Wednesday, May 7, 2008

Forbidden Love........

This week I have been thinking about forbidden love - you know the kind - you fall in love and you get prosecuted. Over the years there have been many kinds of love (and many kinds of loving) that have been prohibited and the church and the state have interfered with the power of love for centuries. I just finished reading Pillars of the Earth by Ken Follett and falling in love without the sanctity of marriage meant that the church could impose many strict punishments.

But what really captured my attention was the recent report of the death of Mildred Loving. Mildred was a young woman (of African and Native American descent)who fell in love and married a white man in in 1958. They were married in the District of Columbia having left their home in Virginia to evade the Racial Integrity Act, a state law banning marriages between any white person and a black person (there was no law banning marriage with other ethnicities as they were not seen to represent a significant enough population to be a problem). Upon their return to Virginia, they were charged with "miscegenation", a felony punishable by a prison sentence of between one and five years. On January 6, 1959, the Lovings pleaded guilty and were sentenced to one year in prison, with the sentence suspended for 25 years on condition that the couple leave the state of Virginia. The trial judge in the case, Leon Bazile, echoing Johann Friedrich Blumenbach's 18th-century interpretation of race, proclaimed that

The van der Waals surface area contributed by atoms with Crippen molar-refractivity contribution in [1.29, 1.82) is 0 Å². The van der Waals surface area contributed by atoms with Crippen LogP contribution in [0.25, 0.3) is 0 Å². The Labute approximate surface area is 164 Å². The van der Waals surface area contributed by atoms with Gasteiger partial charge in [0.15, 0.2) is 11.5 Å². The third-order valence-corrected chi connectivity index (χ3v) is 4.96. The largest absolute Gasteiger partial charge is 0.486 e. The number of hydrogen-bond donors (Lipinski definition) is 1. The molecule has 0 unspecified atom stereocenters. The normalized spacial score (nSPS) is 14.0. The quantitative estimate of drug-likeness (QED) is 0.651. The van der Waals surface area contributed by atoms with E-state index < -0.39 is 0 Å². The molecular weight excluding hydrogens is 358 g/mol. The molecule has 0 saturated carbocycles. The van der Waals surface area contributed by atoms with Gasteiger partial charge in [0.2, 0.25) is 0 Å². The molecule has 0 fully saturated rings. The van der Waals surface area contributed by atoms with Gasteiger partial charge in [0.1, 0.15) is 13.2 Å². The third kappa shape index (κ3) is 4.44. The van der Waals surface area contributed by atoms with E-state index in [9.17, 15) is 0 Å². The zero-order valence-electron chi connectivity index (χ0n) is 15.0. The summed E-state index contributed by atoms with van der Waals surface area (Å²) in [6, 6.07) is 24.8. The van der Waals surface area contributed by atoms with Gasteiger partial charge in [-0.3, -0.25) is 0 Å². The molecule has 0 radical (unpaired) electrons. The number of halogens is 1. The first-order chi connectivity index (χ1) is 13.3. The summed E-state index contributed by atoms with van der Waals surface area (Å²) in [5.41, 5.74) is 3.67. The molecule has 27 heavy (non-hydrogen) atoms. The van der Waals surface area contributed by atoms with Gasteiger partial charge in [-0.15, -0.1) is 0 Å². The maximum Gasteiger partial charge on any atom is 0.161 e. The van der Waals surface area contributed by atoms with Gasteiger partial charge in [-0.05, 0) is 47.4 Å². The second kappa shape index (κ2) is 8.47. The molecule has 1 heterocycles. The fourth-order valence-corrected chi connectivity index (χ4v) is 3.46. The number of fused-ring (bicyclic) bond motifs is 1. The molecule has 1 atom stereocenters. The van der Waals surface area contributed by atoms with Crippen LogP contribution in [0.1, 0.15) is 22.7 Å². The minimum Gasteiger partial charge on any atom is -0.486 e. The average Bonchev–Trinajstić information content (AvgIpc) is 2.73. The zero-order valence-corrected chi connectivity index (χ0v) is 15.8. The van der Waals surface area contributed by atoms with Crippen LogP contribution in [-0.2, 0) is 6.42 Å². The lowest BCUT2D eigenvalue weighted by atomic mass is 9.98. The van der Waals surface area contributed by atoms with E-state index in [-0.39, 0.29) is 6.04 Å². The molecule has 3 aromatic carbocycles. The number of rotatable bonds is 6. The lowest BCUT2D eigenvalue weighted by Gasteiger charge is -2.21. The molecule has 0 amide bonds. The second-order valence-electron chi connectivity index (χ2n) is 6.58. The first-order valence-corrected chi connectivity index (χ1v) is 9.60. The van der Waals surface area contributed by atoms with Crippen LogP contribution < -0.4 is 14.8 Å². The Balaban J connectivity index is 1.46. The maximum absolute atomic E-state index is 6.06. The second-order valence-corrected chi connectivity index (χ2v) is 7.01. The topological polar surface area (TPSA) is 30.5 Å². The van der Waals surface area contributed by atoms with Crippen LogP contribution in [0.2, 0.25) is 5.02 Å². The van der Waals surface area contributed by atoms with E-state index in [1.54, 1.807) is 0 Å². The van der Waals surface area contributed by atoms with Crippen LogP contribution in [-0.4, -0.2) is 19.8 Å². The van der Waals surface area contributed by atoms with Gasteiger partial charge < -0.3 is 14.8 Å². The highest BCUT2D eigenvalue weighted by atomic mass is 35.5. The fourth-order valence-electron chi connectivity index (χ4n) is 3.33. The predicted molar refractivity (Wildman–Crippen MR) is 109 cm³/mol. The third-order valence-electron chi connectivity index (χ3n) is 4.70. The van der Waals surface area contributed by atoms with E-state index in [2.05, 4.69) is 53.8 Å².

“ Almighty God created the races white, black, yellow, Malay and red, and He placed them on separate continents. And but for the interference with His arrangement there would be no cause for such marriages. The fact that He separated the races shows that He did not intend for the races to mix. ”

In 1963, as a result of a civil rights case brought by the Lovings, the United States Supreme Court declared Virginia's anti-miscegenation statute, the "Racial Integrity Act of 1924", unconstitutional, thereby ending all race-based legal restrictions on marriage in the United States. When we think of the laws prohibiting the Lovings from marrying they now seem so terribly wrong, unfair and misguided. But the definition of a marriage and what constitutes a family is still being reconsidered today.

This young couple in Scotland have been prohibited from having marital relations - they are half-siblings that never lived together or knew about each other until they met as adults. Heck, even Brothers and Sisters features two half-siblings (or are they?) who are attracted to each other romantically.

Marriage equality movements for same-sex partnerships are challenging other prohibited (or discouraged) unions and thanks to the the Mormons and strange sects of the LDS we are forced to examine our opinions regarding polygamy and child marriages. To me, the only real problem I have with two people making a decision to marry is when one might be a child who has been coerced or can't make their own independent decision. Otherwise, two consenting adults making a decision to marry? Church and State - keep out of their bedrooms.........

1 comment:

Anonymous said...

While generally I agree with you with respect to consenting adults of a certain age being able to make their own decisions about who to marry, aren't consanguinity laws based on the concern that inbreeding can lead to an increase in genetic defects. For that reason I think laws prohibiting marriage between closely related individuals have some validity. Having said that, it may be that these laws are not as necessary as they once were, given the nature of modern society where there is so much opportunity to meet people outside of one's own family and community.